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GE promises big changes, investors cast doubts

Leia Klingel
In this Monday, June 12, 2017, file photo, the General Electric logo appears above a trading post on the floor of the New York Stock Exchange.

General Electric’s (NYSE:GE) opportunity to convince shareholders that it can turn around its business came on Monday, and even as the company unveiled its strategy, investors ran for the exits.

GE closed Monday’s session down 7.1%.

FOX Business attended GE’s investor day, and the company’s stock was trading down about 5% as the company announced a dividend cut, said it would shrink its 18-member board to 12 members come April and reiterated that it would sell $20 billion worth of assets.

Losses accelerated as the session went on, and during the Q&A session, shares were down 7%, and fell even more later in the session before regrouping a bit, suggesting investors were unmoved by GE’s strategy.

For those left standing, still holding GE stock, they have taken a beating. Shares are down over 40% year-to-date. While this is a big concern to shareholders, CEO John Flannery isn’t worrying about GE’s share price.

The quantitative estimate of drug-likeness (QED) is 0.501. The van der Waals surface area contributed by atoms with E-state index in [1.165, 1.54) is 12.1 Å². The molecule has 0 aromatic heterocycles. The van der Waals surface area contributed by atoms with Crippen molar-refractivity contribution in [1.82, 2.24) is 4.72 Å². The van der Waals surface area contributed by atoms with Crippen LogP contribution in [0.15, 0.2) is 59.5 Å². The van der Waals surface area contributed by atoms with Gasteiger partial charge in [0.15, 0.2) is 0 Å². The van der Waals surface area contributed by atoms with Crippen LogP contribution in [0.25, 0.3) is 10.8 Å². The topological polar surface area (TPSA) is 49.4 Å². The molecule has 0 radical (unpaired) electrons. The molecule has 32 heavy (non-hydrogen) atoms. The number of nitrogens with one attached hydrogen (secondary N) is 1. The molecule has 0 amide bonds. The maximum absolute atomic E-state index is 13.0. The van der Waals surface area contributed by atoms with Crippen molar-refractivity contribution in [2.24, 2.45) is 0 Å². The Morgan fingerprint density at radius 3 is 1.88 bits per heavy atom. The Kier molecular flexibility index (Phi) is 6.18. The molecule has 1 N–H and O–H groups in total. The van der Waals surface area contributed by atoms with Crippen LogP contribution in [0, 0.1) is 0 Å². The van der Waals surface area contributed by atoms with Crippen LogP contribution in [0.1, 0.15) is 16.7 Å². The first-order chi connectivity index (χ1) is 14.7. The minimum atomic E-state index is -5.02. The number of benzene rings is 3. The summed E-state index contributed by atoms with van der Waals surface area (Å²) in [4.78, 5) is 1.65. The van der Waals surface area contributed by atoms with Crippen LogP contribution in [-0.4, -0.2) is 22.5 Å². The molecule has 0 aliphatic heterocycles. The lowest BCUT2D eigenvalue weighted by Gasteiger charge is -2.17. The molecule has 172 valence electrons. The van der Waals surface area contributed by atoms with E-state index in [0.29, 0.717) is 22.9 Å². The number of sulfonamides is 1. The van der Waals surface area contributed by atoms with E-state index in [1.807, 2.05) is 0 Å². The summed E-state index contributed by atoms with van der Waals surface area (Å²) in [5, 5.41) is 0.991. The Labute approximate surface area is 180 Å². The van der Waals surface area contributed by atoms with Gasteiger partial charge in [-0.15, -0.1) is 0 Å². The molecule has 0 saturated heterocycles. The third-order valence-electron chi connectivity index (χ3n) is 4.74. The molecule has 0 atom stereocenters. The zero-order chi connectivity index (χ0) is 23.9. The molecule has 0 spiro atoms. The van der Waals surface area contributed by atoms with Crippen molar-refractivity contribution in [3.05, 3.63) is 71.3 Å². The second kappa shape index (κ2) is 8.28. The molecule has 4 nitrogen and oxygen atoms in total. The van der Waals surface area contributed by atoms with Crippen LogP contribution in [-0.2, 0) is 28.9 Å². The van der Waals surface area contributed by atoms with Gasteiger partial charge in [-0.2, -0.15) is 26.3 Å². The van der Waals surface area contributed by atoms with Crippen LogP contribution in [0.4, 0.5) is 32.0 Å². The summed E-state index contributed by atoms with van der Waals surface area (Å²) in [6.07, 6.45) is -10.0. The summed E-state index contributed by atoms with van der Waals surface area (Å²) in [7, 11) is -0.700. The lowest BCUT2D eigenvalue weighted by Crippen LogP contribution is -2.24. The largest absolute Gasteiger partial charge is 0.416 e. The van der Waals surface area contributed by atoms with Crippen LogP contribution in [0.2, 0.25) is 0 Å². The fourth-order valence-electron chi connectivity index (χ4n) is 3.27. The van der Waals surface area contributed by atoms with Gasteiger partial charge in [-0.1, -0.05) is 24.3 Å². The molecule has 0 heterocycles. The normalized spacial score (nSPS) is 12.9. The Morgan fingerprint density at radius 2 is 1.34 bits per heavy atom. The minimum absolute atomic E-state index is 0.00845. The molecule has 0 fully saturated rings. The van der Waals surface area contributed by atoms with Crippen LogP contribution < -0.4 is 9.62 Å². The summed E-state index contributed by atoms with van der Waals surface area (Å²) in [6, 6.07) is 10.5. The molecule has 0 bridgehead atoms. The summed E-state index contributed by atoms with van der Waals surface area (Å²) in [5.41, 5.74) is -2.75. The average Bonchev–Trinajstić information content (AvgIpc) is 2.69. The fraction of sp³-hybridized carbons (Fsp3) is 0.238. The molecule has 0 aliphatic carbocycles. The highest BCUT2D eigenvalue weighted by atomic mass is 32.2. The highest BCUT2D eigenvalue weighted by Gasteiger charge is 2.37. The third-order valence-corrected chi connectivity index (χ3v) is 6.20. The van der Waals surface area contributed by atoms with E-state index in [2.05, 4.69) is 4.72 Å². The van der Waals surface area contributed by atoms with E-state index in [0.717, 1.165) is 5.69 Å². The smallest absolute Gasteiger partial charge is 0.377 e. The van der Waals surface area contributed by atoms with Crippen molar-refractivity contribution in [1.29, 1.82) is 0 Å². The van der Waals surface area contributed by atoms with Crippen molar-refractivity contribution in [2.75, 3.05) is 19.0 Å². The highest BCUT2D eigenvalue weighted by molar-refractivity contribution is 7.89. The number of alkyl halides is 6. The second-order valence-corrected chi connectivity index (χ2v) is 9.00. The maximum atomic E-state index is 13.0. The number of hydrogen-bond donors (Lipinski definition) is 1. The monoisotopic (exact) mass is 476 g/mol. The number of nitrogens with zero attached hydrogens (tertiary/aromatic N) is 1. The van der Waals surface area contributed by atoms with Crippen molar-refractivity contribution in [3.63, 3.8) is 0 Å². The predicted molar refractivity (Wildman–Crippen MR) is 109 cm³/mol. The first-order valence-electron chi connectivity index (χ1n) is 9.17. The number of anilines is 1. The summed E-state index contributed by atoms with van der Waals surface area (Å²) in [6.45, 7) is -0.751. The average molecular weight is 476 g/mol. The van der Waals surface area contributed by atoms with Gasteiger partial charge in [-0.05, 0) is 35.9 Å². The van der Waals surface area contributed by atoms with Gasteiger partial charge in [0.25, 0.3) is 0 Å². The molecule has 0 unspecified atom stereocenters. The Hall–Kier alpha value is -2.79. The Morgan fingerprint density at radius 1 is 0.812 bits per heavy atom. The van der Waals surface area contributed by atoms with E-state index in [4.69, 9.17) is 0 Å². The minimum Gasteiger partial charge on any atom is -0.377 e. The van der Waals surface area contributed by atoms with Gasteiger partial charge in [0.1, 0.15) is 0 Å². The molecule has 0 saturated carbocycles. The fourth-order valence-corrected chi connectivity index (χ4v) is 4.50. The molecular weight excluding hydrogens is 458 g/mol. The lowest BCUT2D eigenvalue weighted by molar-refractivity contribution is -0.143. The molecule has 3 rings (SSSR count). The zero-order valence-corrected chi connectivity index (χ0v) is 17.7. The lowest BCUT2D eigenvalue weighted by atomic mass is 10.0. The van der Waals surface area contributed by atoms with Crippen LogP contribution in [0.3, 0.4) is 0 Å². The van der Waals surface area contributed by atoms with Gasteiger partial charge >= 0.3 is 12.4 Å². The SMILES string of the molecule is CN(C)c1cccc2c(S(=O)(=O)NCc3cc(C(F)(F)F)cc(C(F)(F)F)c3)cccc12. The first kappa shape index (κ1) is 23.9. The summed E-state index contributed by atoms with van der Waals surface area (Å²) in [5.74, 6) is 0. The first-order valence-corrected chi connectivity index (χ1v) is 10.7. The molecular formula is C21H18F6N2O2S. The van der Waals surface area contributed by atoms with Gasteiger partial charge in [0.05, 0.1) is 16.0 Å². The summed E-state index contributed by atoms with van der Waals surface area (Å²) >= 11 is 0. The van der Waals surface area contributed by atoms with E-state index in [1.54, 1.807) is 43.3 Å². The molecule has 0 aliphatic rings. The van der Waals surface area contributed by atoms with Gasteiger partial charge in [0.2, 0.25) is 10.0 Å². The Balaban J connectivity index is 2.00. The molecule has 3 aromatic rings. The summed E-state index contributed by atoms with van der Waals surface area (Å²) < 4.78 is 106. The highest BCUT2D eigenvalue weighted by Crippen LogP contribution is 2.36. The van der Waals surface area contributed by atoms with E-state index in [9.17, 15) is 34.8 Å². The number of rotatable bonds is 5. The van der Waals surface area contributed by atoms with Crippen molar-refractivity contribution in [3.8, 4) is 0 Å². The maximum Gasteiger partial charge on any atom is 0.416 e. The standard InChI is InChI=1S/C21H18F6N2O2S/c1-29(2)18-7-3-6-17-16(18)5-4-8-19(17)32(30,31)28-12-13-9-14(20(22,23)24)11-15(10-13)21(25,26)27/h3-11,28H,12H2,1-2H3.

During the Q&A section of the conference, Flannery stated: “I don’t stand around thinking about the stock price. I am not motivated by that.”

The executive, who became CEO in August, said milestones that will grab his attention are growth in earnings and growth in cash flow. He added that these items are the “ultimate litmus test. At the end of the day, cash lets you grow, invest.”

GE’s dividend payments ate up around 100% of its free cash flow in 2017. After cutting its dividend in half, in 2018, about 60-70% of its free cash flow will go into funding dividends. “This was a decision that was hard to come to,” acknowledged Flannery, commenting on the dividend cut. But, balanced shareholder return is a mix of dividends and share value growth.

Beyond the dividend cut, streamlining the business will be a crucial component of GE leadership’s long-term strategy. They will focus on their core businesses of power, aviation and healthcare. Simply put, GE said its focused portfolio of industrial businesses will be smaller, simpler, best-in-class, and essential for modern life. They want to “power the world, transport people safely, and save lives.”

As revealed in its quarterly earnings report, the company is targeting $20 billion in asset sales. But other than noting what businesses they will focus on, GE executives didn’t detail their specific asset sales, noting that much of this is still in progress.

When pushed about asset sales and their potential impact on cash flow, Flannery added that “we are going to wait and see as it plays out.” When questioned about how long these asset sales will take, he said it is for the market to decide, and that GE is focused on what they can control, adding that the company is not in duress.

Acknowledging that GE is in a tough spot, while detailing the path forward, Flannery said this is “the opportunity of a lifetime to reinvent.”

“This is our time. It is ‘game on,’” he added. “I could not be more secure and confident.”

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